LGD – Game 39: Leafs @ Rangers – Tis the season for poem parodies

Twas the night before the Christmas break when heard through the din
Some creatures called Leafs fans, all hoping for one more win
The jerseys were hung in the visitors locker room with care
Back home in Toronto, the streets were icy and bare

People snug in their houses, with hot chocolate and Leafs snuggies
Visions of a second regulation win in 18 games, be it pretty or ugly
And the Rangers the opponent, they’ve been struggling of late too
With 14 games on tonight’s schedule, none more important for these two

Should the Leafs win, it will be a second in three for the blue and white
Stay safe and stay warm, Merry Christmas and good night



  Rangers Leafs
Corsi Close % 51.1% (12th) 42.7% (29th)
5v5 GF/60 1.84 (25th) 2.12 (18th)
5v5 GA/60 2.38 (20th) 2.25 (16th)
PDO 97.7 (29th) 101.7 (5th)
  Rangers Leafs
5v4 GF/60 6.20 (13th) 7.94 (4th)
5v4 SF/60 51.5 (18th) 55.7 (7th)
4v5 GA/60 5.32 (8th) 6.86 (22nd)
4v5 SA/60 47.9 (7th) 61.4 (27th)
Penalty Differential +12 (2nd) -14 (26th)

From ExtraSkater and NHL. Please don’t ask me to write any more poetry on short notice.

The New York Rangers haven’t passed the eye test this year, but I don’t see why they aren’t a popular team in the analytical community for turning their season around. They have the advantage of playing in a weak division, have pretty good puck-possession numbers, and the 24th best 5-on-5 goaltending in the league despite having Henrik Lundqvist, one of the league’s most efficient puck-stoppers over the last decade.

New York is a very mediocre 17-18-2, but worse, they are playing the final game of their nine-game homestand tonight. They have a 2-4-2 record so far during the stand, including an awful loss to the rival Islanders. Rangers fans I follow on Twitter are already questioning the coaching change in the summer, and folks in Vancouver are already in pre-emptive “I told you so” mode about Alain Vigneault, a coach universally despised here.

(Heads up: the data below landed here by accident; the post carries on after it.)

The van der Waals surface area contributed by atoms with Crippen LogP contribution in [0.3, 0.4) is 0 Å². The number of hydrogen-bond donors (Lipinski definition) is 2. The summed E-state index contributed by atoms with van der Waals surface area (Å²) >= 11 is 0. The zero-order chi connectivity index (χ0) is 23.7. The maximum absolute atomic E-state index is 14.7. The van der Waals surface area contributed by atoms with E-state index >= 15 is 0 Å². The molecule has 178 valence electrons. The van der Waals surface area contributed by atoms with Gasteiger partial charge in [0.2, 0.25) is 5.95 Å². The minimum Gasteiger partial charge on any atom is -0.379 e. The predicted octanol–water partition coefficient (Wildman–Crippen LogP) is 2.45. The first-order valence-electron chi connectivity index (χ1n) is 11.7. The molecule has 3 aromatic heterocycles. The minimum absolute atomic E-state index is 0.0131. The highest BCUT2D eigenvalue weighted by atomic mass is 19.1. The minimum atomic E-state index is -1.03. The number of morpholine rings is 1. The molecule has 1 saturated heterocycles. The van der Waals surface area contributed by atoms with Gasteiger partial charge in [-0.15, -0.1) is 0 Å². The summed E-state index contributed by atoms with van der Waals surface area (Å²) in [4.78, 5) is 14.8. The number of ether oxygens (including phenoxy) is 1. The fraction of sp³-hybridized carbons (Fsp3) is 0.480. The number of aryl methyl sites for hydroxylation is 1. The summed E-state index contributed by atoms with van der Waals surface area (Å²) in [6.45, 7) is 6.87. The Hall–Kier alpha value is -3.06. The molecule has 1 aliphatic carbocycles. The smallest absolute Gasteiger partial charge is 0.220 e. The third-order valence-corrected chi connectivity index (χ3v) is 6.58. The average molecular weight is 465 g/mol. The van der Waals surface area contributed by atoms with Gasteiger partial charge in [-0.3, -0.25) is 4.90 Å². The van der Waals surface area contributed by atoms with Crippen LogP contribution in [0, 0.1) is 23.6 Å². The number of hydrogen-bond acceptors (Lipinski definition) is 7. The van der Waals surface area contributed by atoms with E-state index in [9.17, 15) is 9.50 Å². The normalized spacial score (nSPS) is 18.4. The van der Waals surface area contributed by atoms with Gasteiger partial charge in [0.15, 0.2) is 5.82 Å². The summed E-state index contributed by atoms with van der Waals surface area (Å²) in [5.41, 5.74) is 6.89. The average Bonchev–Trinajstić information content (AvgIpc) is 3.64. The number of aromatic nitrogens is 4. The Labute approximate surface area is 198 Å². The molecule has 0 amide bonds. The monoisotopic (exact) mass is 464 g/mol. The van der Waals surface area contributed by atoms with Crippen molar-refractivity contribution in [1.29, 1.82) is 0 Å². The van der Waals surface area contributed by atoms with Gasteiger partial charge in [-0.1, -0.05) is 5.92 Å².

An interesting statistic is “penalty differential” which is marginal except for the teams that are a long way from the mean. During the Leafs slide from the end of November until the game against Los Angeles, the Leafs were on the bad end, taking far too many penalties, but they’ve halted that bleeding lately. That’s part of the reason they’re not getting out-shot to such a high degree anymore (the game against Detroit aside).

On the positive end, New York is tied for second at +12, but I can’t think that 12 extra powerplays in 37 games is going to make a tangible difference. Where it does make a difference is the team right ahead of them: San Jose is at a remarkable +52 in penalty differential, and I have to think there’s something going on organizationally there. They’re four standard deviations from the mean. The Leafs are a little more than one, and they’ve been one of the worst.

Nazem Kadri’s been doing a better job drawing, but not taking, penalties. Kadri is a +5 in differential since the game against the Kings, but was just +2 before that. He hasn’t taken a penalty since then either. 41 penalty minutes in his first 27 games, and 0 in his last seven. That’s been a big part of it. Paul Ranger and Mark Fraser sitting a lot also hasn’t hurt Toronto, as they’re two of the worst in penalty differential on the team, at minus-10 and minus-6, respectively. [ES]

I’ll have a post tomorrow looking at some of what’s changed for the Leafs since the Kings’ game. They’ve played much, much better hockey lately, save two stinkers against St. Louis and Detroit, and have been unfortunate to not be winning more games. It’s the Rangers’ season in a nutshell, so tonight’s game could be pretty interesting. Both teams really do need a win.


The scuttlebutt is that Paul Ranger swaps in for John-Michael Liles, and Colt Knorr may return. Liles and Morgan Rielly didn’t look particularly good against Detroit, but it seems unfair to single out one guy when the whole team put together such a disappointing performance.

James van Riemsdyk – Nazem Kadri – Phil Kessel